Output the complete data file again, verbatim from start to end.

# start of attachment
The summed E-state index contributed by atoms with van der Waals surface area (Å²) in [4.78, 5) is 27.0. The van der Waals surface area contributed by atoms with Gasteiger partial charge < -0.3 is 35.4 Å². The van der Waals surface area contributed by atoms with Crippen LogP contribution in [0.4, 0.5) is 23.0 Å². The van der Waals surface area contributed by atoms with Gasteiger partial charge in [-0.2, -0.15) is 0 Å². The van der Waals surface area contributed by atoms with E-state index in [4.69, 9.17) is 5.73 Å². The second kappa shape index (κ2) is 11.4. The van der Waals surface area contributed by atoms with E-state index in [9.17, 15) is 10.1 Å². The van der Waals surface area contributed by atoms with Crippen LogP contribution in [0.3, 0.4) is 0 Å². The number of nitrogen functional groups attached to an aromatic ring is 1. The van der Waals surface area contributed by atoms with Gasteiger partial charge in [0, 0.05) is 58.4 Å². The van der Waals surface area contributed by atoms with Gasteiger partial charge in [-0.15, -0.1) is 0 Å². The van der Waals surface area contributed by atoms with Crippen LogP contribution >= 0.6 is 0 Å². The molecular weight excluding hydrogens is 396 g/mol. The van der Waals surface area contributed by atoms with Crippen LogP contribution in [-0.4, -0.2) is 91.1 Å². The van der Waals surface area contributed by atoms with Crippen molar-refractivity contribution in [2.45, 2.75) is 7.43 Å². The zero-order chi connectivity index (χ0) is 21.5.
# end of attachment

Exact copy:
The summed E-state index contributed by atoms with van der Waals surface area (Å²) in [4.78, 5) is 27.0. The van der Waals surface area contributed by atoms with Gasteiger partial charge < -0.3 is 35.4 Å². The van der Waals surface area contributed by atoms with Crippen LogP contribution in [0.4, 0.5) is 23.0 Å². The van der Waals surface area contributed by atoms with Gasteiger partial charge in [-0.2, -0.15) is 0 Å². The van der Waals surface area contributed by atoms with E-state index in [4.69, 9.17) is 5.73 Å². The second kappa shape index (κ2) is 11.4. The van der Waals surface area contributed by atoms with E-state index in [9.17, 15) is 10.1 Å². The van der Waals surface area contributed by atoms with Crippen LogP contribution in [0.3, 0.4) is 0 Å². The number of nitrogen functional groups attached to an aromatic ring is 1. The van der Waals surface area contributed by atoms with Gasteiger partial charge in [0, 0.05) is 58.4 Å². The van der Waals surface area contributed by atoms with Gasteiger partial charge in [-0.15, -0.1) is 0 Å². The van der Waals surface area contributed by atoms with Crippen LogP contribution >= 0.6 is 0 Å². The molecular weight excluding hydrogens is 396 g/mol. The van der Waals surface area contributed by atoms with Crippen LogP contribution in [-0.4, -0.2) is 91.1 Å². The van der Waals surface area contributed by atoms with Crippen molar-refractivity contribution in [2.45, 2.75) is 7.43 Å². The zero-order chi connectivity index (χ0) is 21.5.